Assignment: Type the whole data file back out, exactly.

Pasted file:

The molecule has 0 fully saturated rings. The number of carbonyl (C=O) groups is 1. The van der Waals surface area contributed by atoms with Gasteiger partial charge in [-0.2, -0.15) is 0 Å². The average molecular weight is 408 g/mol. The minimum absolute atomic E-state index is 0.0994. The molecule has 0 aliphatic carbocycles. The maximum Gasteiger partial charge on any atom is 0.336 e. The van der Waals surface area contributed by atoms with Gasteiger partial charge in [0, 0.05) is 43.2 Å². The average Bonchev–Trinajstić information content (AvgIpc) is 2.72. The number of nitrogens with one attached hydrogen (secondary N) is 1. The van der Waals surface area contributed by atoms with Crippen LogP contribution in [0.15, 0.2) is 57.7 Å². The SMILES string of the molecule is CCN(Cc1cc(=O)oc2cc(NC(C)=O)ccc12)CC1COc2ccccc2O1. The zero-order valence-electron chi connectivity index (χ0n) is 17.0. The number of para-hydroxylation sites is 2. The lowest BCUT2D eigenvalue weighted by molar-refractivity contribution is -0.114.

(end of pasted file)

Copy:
The molecule has 0 fully saturated rings. The number of carbonyl (C=O) groups is 1. The van der Waals surface area contributed by atoms with Gasteiger partial charge in [-0.2, -0.15) is 0 Å². The average molecular weight is 408 g/mol. The minimum absolute atomic E-state index is 0.0994. The molecule has 0 aliphatic carbocycles. The maximum Gasteiger partial charge on any atom is 0.336 e. The van der Waals surface area contributed by atoms with Gasteiger partial charge in [0, 0.05) is 43.2 Å². The average Bonchev–Trinajstić information content (AvgIpc) is 2.72. The number of nitrogens with one attached hydrogen (secondary N) is 1. The van der Waals surface area contributed by atoms with Crippen LogP contribution in [0.15, 0.2) is 57.7 Å². The SMILES string of the molecule is CCN(Cc1cc(=O)oc2cc(NC(C)=O)ccc12)CC1COc2ccccc2O1. The zero-order valence-electron chi connectivity index (χ0n) is 17.0. The number of para-hydroxylation sites is 2. The lowest BCUT2D eigenvalue weighted by molar-refractivity contribution is -0.114.